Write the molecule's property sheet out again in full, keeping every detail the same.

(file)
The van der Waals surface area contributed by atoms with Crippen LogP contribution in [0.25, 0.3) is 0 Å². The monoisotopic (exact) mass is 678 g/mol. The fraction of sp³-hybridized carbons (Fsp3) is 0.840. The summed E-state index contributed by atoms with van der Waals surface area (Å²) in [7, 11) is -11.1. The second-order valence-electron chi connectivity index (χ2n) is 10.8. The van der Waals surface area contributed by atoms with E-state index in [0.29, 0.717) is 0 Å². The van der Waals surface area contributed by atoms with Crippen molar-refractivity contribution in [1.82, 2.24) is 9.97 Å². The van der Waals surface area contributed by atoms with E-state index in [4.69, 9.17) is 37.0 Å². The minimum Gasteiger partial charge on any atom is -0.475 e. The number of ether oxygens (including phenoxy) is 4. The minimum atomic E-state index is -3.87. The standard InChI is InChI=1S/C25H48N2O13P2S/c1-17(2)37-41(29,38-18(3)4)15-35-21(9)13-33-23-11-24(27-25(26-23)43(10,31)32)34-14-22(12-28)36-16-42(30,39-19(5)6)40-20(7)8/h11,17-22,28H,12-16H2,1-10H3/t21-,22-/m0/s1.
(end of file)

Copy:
The van der Waals surface area contributed by atoms with Crippen LogP contribution in [0.25, 0.3) is 0 Å². The monoisotopic (exact) mass is 678 g/mol. The fraction of sp³-hybridized carbons (Fsp3) is 0.840. The summed E-state index contributed by atoms with van der Waals surface area (Å²) in [7, 11) is -11.1. The second-order valence-electron chi connectivity index (χ2n) is 10.8. The van der Waals surface area contributed by atoms with E-state index in [0.29, 0.717) is 0 Å². The van der Waals surface area contributed by atoms with Crippen molar-refractivity contribution in [1.82, 2.24) is 9.97 Å². The van der Waals surface area contributed by atoms with E-state index in [4.69, 9.17) is 37.0 Å². The minimum Gasteiger partial charge on any atom is -0.475 e. The number of ether oxygens (including phenoxy) is 4. The minimum atomic E-state index is -3.87. The standard InChI is InChI=1S/C25H48N2O13P2S/c1-17(2)37-41(29,38-18(3)4)15-35-21(9)13-33-23-11-24(27-25(26-23)43(10,31)32)34-14-22(12-28)36-16-42(30,39-19(5)6)40-20(7)8/h11,17-22,28H,12-16H2,1-10H3/t21-,22-/m0/s1.